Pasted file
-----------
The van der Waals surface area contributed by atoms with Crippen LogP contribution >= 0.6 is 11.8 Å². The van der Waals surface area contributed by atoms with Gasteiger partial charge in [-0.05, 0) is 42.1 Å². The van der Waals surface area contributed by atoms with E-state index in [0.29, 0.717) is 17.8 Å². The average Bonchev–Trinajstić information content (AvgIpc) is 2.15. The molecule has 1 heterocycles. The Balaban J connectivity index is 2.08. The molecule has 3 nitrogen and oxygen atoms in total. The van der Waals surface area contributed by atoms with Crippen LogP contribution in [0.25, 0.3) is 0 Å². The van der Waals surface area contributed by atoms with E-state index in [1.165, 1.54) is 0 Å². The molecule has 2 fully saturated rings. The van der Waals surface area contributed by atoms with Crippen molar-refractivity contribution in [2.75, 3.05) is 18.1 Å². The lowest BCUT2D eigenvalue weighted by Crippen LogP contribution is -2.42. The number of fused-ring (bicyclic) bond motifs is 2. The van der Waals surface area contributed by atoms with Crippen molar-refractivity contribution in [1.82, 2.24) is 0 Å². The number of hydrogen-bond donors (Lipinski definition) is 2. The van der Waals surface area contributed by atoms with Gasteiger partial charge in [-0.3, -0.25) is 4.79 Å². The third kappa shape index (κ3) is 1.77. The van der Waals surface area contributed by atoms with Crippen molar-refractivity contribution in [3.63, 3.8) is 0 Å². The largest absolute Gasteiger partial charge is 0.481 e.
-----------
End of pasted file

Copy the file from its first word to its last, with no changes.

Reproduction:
The van der Waals surface area contributed by atoms with Crippen LogP contribution >= 0.6 is 11.8 Å². The van der Waals surface area contributed by atoms with Gasteiger partial charge in [-0.05, 0) is 42.1 Å². The van der Waals surface area contributed by atoms with E-state index in [0.29, 0.717) is 17.8 Å². The average Bonchev–Trinajstić information content (AvgIpc) is 2.15. The molecule has 1 heterocycles. The Balaban J connectivity index is 2.08. The molecule has 3 nitrogen and oxygen atoms in total. The van der Waals surface area contributed by atoms with Crippen LogP contribution in [0.25, 0.3) is 0 Å². The van der Waals surface area contributed by atoms with E-state index in [1.165, 1.54) is 0 Å². The molecule has 2 fully saturated rings. The van der Waals surface area contributed by atoms with Crippen molar-refractivity contribution in [2.75, 3.05) is 18.1 Å². The lowest BCUT2D eigenvalue weighted by Crippen LogP contribution is -2.42. The number of fused-ring (bicyclic) bond motifs is 2. The van der Waals surface area contributed by atoms with Crippen molar-refractivity contribution in [1.82, 2.24) is 0 Å². The number of hydrogen-bond donors (Lipinski definition) is 2. The van der Waals surface area contributed by atoms with Gasteiger partial charge in [-0.3, -0.25) is 4.79 Å². The third kappa shape index (κ3) is 1.77. The van der Waals surface area contributed by atoms with Crippen molar-refractivity contribution in [3.63, 3.8) is 0 Å². The largest absolute Gasteiger partial charge is 0.481 e.